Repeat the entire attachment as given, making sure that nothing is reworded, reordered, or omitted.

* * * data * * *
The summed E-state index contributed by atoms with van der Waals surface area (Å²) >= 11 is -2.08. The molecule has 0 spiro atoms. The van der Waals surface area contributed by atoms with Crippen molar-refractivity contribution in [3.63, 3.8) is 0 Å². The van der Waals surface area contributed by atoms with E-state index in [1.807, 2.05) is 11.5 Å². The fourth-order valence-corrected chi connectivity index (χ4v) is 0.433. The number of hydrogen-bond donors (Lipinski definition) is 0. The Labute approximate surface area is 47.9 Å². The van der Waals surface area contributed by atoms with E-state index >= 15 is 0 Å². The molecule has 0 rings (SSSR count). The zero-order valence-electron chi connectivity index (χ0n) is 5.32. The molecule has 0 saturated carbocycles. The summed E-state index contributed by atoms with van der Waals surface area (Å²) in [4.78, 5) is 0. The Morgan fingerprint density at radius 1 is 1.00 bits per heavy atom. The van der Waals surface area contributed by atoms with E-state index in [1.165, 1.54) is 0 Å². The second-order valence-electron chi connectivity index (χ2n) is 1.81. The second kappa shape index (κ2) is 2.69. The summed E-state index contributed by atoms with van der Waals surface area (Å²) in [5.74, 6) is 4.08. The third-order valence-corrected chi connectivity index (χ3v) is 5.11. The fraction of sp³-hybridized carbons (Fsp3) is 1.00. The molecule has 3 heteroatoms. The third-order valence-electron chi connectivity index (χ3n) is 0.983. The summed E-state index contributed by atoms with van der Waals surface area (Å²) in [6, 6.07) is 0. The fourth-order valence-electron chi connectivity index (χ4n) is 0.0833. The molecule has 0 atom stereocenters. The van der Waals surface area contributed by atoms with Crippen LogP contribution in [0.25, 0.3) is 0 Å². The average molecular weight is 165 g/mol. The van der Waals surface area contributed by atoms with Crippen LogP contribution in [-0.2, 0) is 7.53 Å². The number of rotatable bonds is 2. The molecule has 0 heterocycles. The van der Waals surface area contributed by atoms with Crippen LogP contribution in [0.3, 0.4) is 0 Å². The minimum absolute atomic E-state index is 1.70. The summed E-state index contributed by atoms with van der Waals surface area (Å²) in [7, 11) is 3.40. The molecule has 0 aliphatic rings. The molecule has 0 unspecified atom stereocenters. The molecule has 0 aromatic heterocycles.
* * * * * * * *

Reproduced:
The summed E-state index contributed by atoms with van der Waals surface area (Å²) >= 11 is -2.08. The molecule has 0 spiro atoms. The van der Waals surface area contributed by atoms with Crippen molar-refractivity contribution in [3.63, 3.8) is 0 Å². The van der Waals surface area contributed by atoms with E-state index in [1.807, 2.05) is 11.5 Å². The fourth-order valence-corrected chi connectivity index (χ4v) is 0.433. The number of hydrogen-bond donors (Lipinski definition) is 0. The Labute approximate surface area is 47.9 Å². The van der Waals surface area contributed by atoms with E-state index >= 15 is 0 Å². The molecule has 0 rings (SSSR count). The zero-order valence-electron chi connectivity index (χ0n) is 5.32. The molecule has 0 saturated carbocycles. The summed E-state index contributed by atoms with van der Waals surface area (Å²) in [4.78, 5) is 0. The Morgan fingerprint density at radius 1 is 1.00 bits per heavy atom. The van der Waals surface area contributed by atoms with E-state index in [1.165, 1.54) is 0 Å². The second-order valence-electron chi connectivity index (χ2n) is 1.81. The second kappa shape index (κ2) is 2.69. The summed E-state index contributed by atoms with van der Waals surface area (Å²) in [5.74, 6) is 4.08. The third-order valence-corrected chi connectivity index (χ3v) is 5.11. The fraction of sp³-hybridized carbons (Fsp3) is 1.00. The molecule has 3 heteroatoms. The third-order valence-electron chi connectivity index (χ3n) is 0.983. The summed E-state index contributed by atoms with van der Waals surface area (Å²) in [6, 6.07) is 0. The fourth-order valence-electron chi connectivity index (χ4n) is 0.0833. The molecule has 0 atom stereocenters. The van der Waals surface area contributed by atoms with Crippen LogP contribution in [0.25, 0.3) is 0 Å². The average molecular weight is 165 g/mol. The van der Waals surface area contributed by atoms with Crippen LogP contribution in [-0.2, 0) is 7.53 Å². The number of rotatable bonds is 2. The molecule has 0 heterocycles. The van der Waals surface area contributed by atoms with Crippen LogP contribution in [0.3, 0.4) is 0 Å². The minimum absolute atomic E-state index is 1.70. The summed E-state index contributed by atoms with van der Waals surface area (Å²) in [7, 11) is 3.40. The molecule has 0 aliphatic rings. The molecule has 0 unspecified atom stereocenters. The molecule has 0 aromatic heterocycles.